The Acting Auditor-General has said he is satisfied with documents provided by the Senior Minister, Yaw Osafo-Maafo in defence of his $1m surcharge in the Kroll Associate deal.
Johnson Akuamoah Asiedu said he is satisfied with the process and has proposed that the Supreme Court be informed appropriately about the development.
This comes a day after the substantive Auditor-General, Daniel Yao Demelevo has been ordered to take his 123 accumulated annual leave by the president, starting July 1.
In an exchange of letters with the presidency, the leave was extended to 167 days.
The Auditor-General has been cited for contempt of the High Court in an application filed by lawyer for the Senior Minister and four other public officers.
Daniel Yao Domelevo was cited contempt of court for his refusal to file in court the documents based on which he surcharged Yaw Osafo-Maafo and four other public officers contrary to clear provisions of the applicable law.
The Senior Minister, Michael Ayensu, Abraham Kofi Tawiah, Eva Asselbe Mends and Patrick Nomo all of the Finance Ministry filed an appeal at the Registry of the High Court in which they were asking the court to set aside the AG’s decision on disallowance and surcharge against them.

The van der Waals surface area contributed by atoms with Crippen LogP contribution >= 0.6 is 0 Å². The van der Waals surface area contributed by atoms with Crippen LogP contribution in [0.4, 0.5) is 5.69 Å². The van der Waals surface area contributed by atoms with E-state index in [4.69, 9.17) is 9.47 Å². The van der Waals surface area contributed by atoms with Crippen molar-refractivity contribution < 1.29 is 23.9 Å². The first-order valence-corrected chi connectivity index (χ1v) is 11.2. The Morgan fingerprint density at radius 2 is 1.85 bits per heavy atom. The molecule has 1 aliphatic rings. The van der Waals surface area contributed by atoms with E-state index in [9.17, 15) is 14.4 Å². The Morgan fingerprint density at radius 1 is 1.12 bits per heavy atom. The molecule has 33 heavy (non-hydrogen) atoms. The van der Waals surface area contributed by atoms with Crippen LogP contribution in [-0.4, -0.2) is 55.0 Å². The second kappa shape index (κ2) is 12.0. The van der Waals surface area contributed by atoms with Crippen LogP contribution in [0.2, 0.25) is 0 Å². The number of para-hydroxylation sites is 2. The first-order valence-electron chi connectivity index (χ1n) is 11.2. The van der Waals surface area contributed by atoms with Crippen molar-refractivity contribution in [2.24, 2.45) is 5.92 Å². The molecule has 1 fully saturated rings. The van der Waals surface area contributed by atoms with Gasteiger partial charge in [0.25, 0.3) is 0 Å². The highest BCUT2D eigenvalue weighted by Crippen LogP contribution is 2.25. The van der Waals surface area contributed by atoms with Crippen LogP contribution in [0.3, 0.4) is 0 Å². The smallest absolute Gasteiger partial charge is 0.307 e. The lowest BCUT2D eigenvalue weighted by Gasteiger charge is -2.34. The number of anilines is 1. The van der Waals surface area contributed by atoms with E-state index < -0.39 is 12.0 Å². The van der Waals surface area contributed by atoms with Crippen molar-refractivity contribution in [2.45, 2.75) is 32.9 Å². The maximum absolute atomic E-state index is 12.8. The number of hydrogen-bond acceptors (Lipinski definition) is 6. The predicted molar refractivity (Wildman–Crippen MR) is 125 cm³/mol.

But a day after he started his leave, the Acting Auditor-General in a letter to Mr Osafo-Maafo said, “We wish to state that we are satisfied with the processes and therefore propose that the lawyers inform the Supreme Court accordingly to enable both parties to go back to the High Court to continue with the proceedings in that court.”
Why was the Senior Minister surcharged?
Mr Osafo-Maafo had superintended the payment of $1million to Kroll and Associates Limited for some consultancy services.
Using a single-source procurement process, the UK Company was contracted in 2017 to “review electronic evidence, identify assets abroad and manage a joint Civil and Criminal Assets recovery process.”
By September 2018, $1 million, the equivalent to ¢4.86 million was made to the company as full payment for its services.
But the Auditor-General has challenged the arrangement. He explained that by Ghana’s 1992 Constitution, the contract required parliamentary approval because it involved a foreign company.
Mr Domelevo said Yaw Osafo-Maafo’s reply to his queries over the contract with Kroll Associates to provide consultancy services was unsatisfactory.